A luncheon for third-year law students during spring 2011 got law
professor Gabriel Chin thinking. The gathering at the University of
Arizona James E. Rogers College of Law should have been full of
excitement and promise for those about to embark on new legal careers,
he thought. The reality was a bit different.
"It really was kind
of anti-climactic," Chin said. "Instead of being the beginning of a new
thing, they still had to take the bar. Medical students take their
boards while in school, so graduation is a major transformative moment. I
thought, 'Something like that could work in the law school context.' "
epiphany led to a proposal backed by all three Arizona law schools to
allow 3Ls to sit for the bar during the February before they graduate,
rather than making them wait until after graduation. The Arizona Supreme
Court is slated to consider the proposal on December 5. If the court
approves, Arizona would be the only state that allows students to take
the bar exam midway through their final school year. The idea is to move students into practice as quickly as possible. ...
Not everyone in Arizona was sold on the idea, however. The state Supreme
Court's Attorney Regulation Advisory Committee in May asked the court
to reject the proposal, citing concerns that students would be
overwhelmed trying to complete school and pass the bar exam at the same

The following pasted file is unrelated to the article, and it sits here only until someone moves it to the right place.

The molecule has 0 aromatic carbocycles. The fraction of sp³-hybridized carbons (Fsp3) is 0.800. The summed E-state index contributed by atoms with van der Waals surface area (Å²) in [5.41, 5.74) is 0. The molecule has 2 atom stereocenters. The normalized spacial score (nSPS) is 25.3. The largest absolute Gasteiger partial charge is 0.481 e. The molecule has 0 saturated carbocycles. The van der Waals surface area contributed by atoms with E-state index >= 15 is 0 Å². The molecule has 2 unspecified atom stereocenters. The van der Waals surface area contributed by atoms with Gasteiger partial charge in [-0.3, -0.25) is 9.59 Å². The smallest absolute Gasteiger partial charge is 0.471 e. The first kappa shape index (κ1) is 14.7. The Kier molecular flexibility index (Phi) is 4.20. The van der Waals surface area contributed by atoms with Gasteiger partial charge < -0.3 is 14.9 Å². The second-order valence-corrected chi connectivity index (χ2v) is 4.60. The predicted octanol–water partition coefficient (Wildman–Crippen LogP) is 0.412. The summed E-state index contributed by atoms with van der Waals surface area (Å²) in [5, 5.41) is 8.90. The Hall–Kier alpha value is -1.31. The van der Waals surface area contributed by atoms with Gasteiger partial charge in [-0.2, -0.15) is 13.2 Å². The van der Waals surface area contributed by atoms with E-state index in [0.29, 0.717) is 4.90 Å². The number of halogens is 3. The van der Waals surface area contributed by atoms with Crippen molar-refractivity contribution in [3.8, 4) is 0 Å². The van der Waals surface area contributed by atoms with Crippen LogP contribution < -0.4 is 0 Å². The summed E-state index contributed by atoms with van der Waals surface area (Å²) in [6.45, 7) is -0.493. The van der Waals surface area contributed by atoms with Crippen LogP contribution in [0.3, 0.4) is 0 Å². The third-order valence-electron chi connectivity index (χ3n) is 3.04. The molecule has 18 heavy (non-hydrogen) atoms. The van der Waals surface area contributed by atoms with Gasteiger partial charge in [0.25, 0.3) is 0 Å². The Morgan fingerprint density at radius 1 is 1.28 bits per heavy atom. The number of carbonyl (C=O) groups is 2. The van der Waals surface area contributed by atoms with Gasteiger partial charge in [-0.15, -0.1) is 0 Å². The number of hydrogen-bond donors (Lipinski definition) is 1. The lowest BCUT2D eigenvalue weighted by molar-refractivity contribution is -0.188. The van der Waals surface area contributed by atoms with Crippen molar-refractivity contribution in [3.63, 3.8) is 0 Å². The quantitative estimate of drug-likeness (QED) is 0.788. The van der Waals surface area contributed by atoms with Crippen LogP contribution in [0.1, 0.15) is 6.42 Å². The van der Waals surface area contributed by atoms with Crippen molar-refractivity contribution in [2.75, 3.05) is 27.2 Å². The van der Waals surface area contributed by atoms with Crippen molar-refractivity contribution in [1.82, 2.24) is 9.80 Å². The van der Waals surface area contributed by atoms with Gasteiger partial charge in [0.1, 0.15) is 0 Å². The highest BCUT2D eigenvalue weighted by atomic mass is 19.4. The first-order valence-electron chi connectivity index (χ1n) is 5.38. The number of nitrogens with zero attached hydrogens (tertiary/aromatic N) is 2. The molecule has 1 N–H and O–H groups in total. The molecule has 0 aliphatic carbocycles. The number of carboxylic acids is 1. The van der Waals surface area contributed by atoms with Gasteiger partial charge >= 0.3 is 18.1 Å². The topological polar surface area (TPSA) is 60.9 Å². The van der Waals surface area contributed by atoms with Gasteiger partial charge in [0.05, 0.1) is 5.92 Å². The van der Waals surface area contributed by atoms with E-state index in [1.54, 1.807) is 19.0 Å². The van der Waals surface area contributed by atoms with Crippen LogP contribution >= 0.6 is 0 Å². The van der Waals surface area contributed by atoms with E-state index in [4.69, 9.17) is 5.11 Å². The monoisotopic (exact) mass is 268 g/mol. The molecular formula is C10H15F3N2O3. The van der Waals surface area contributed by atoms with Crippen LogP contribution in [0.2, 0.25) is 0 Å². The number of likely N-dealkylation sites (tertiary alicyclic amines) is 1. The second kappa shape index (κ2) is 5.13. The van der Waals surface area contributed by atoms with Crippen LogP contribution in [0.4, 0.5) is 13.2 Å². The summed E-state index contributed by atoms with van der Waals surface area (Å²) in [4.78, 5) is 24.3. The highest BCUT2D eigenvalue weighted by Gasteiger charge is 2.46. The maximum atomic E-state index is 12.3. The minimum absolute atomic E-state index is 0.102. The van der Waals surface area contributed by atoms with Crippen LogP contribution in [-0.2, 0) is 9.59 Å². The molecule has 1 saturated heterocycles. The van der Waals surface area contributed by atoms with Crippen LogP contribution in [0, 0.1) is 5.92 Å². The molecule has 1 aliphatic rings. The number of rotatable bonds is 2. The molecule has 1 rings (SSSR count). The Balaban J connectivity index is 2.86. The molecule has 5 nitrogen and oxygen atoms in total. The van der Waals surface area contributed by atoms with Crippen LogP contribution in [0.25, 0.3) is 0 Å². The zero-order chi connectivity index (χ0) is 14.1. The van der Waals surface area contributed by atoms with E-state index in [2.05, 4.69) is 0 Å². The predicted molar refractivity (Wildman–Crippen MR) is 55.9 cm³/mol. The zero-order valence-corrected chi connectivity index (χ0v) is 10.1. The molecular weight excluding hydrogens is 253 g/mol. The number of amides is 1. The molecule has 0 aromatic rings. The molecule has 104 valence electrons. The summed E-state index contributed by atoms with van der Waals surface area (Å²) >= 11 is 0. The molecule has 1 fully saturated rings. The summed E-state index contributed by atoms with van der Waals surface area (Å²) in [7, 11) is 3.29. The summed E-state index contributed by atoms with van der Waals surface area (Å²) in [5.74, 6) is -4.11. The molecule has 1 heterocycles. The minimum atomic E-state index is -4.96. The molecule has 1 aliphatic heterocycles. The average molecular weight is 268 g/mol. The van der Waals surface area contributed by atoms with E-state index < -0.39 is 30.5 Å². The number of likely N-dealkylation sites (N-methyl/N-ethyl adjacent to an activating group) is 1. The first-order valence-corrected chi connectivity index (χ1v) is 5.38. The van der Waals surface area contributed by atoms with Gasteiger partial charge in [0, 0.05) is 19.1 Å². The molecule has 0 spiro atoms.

time. The committee noted that other states, including Missouri, Oregon
and Virginia, had tried and abandoned the idea because they found it
"disruptive and distracting." Georgia, for example, began allowing 3Ls
to take the February bar during the 1970s, but ended the practice in
1995 after concluding that students were spending more time studying for
the test than attending classes.
"My fear is that it will negatively impact the third year of the
educational experience and essentially turn the third year into a bar
prep course," said Arizona assistant secretary of state Jim Drake, who
sits on the committee. "I don't think that's the right way to go. I see
this more as a marketing idea." Getting students admitted to the bar
sooner can only help the law schools' rate of placing graduates in legal
jobs, and thus their U.S. News & World Report rankings, he added. ...
If Arizona does begin allowing 3Ls to
take the exam early — potentially as early as the February 2014 sitting —
Chin expects other states to take notice. "I haven't met anybody who
thinks students aren't ready to take the bar after five semesters," he
said. "Given that, why do we make students incur this additional
expense? I think there will be a lot of interest from other states
looking to follow suit."